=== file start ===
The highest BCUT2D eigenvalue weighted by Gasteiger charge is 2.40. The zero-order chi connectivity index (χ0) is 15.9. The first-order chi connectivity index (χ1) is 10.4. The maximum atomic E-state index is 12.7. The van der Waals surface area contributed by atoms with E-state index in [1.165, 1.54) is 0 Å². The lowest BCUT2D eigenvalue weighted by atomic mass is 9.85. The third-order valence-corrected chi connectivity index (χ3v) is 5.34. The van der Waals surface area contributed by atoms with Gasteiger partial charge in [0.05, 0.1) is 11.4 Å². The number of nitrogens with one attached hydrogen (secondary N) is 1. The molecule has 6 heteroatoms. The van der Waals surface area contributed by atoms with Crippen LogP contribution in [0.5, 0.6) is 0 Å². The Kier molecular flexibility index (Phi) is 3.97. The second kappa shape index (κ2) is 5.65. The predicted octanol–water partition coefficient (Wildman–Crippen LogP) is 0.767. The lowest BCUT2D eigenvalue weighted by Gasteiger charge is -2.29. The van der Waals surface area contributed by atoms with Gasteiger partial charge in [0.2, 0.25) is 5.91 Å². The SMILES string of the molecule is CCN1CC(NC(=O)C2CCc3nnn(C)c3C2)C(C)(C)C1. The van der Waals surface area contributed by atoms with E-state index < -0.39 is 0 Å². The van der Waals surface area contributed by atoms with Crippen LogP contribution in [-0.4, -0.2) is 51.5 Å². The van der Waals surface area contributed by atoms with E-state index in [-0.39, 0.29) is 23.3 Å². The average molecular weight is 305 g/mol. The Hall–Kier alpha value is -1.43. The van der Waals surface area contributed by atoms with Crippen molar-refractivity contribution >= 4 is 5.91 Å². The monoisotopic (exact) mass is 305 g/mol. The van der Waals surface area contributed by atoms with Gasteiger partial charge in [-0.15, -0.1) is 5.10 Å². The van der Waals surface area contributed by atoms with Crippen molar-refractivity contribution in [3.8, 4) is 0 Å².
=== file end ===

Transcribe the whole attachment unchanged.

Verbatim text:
The highest BCUT2D eigenvalue weighted by Gasteiger charge is 2.40. The zero-order chi connectivity index (χ0) is 15.9. The first-order chi connectivity index (χ1) is 10.4. The maximum atomic E-state index is 12.7. The van der Waals surface area contributed by atoms with E-state index in [1.165, 1.54) is 0 Å². The lowest BCUT2D eigenvalue weighted by atomic mass is 9.85. The third-order valence-corrected chi connectivity index (χ3v) is 5.34. The van der Waals surface area contributed by atoms with Gasteiger partial charge in [0.05, 0.1) is 11.4 Å². The number of nitrogens with one attached hydrogen (secondary N) is 1. The molecule has 6 heteroatoms. The van der Waals surface area contributed by atoms with Crippen LogP contribution in [0.5, 0.6) is 0 Å². The Kier molecular flexibility index (Phi) is 3.97. The second kappa shape index (κ2) is 5.65. The predicted octanol–water partition coefficient (Wildman–Crippen LogP) is 0.767. The lowest BCUT2D eigenvalue weighted by Gasteiger charge is -2.29. The van der Waals surface area contributed by atoms with Gasteiger partial charge in [0.2, 0.25) is 5.91 Å². The SMILES string of the molecule is CCN1CC(NC(=O)C2CCc3nnn(C)c3C2)C(C)(C)C1. The van der Waals surface area contributed by atoms with E-state index < -0.39 is 0 Å². The van der Waals surface area contributed by atoms with Crippen LogP contribution in [-0.4, -0.2) is 51.5 Å². The van der Waals surface area contributed by atoms with E-state index in [-0.39, 0.29) is 23.3 Å². The average molecular weight is 305 g/mol. The Hall–Kier alpha value is -1.43. The van der Waals surface area contributed by atoms with Crippen molar-refractivity contribution >= 4 is 5.91 Å². The monoisotopic (exact) mass is 305 g/mol. The van der Waals surface area contributed by atoms with Gasteiger partial charge in [-0.15, -0.1) is 5.10 Å². The van der Waals surface area contributed by atoms with Crippen molar-refractivity contribution in [3.8, 4) is 0 Å².